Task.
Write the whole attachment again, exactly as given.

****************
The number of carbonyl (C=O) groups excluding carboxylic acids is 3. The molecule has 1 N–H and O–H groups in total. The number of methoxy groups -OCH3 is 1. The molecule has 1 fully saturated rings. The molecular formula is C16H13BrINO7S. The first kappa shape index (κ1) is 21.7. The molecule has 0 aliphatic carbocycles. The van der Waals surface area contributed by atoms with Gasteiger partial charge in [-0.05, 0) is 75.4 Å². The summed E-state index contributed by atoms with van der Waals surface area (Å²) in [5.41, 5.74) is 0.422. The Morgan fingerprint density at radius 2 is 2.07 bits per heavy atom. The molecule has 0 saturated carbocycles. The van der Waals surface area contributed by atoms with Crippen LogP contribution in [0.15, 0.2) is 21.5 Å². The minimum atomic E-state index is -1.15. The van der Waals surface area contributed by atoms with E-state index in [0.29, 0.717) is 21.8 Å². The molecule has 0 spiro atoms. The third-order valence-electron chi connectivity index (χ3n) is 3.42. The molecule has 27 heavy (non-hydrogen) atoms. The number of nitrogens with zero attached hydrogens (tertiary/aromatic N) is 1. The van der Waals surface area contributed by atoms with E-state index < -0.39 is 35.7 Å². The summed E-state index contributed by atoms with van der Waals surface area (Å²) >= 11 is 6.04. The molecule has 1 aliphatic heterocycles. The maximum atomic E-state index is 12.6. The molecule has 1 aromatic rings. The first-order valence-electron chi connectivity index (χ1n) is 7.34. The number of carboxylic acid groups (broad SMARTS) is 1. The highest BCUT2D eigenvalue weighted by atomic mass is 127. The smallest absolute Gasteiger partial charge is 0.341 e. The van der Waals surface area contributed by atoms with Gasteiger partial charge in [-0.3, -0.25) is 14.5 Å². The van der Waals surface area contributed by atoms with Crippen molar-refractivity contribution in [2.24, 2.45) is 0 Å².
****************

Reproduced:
The number of carbonyl (C=O) groups excluding carboxylic acids is 3. The molecule has 1 N–H and O–H groups in total. The number of methoxy groups -OCH3 is 1. The molecule has 1 fully saturated rings. The molecular formula is C16H13BrINO7S. The first kappa shape index (κ1) is 21.7. The molecule has 0 aliphatic carbocycles. The van der Waals surface area contributed by atoms with Gasteiger partial charge in [-0.05, 0) is 75.4 Å². The summed E-state index contributed by atoms with van der Waals surface area (Å²) in [5.41, 5.74) is 0.422. The Morgan fingerprint density at radius 2 is 2.07 bits per heavy atom. The molecule has 0 saturated carbocycles. The van der Waals surface area contributed by atoms with Crippen LogP contribution in [0.15, 0.2) is 21.5 Å². The minimum atomic E-state index is -1.15. The van der Waals surface area contributed by atoms with E-state index in [0.29, 0.717) is 21.8 Å². The molecule has 0 spiro atoms. The third-order valence-electron chi connectivity index (χ3n) is 3.42. The molecule has 27 heavy (non-hydrogen) atoms. The number of nitrogens with zero attached hydrogens (tertiary/aromatic N) is 1. The van der Waals surface area contributed by atoms with E-state index < -0.39 is 35.7 Å². The summed E-state index contributed by atoms with van der Waals surface area (Å²) >= 11 is 6.04. The molecule has 1 aliphatic heterocycles. The maximum atomic E-state index is 12.6. The molecule has 1 aromatic rings. The first-order valence-electron chi connectivity index (χ1n) is 7.34. The number of carboxylic acid groups (broad SMARTS) is 1. The highest BCUT2D eigenvalue weighted by atomic mass is 127. The smallest absolute Gasteiger partial charge is 0.341 e. The van der Waals surface area contributed by atoms with Gasteiger partial charge in [-0.3, -0.25) is 14.5 Å². The van der Waals surface area contributed by atoms with Crippen molar-refractivity contribution in [2.24, 2.45) is 0 Å².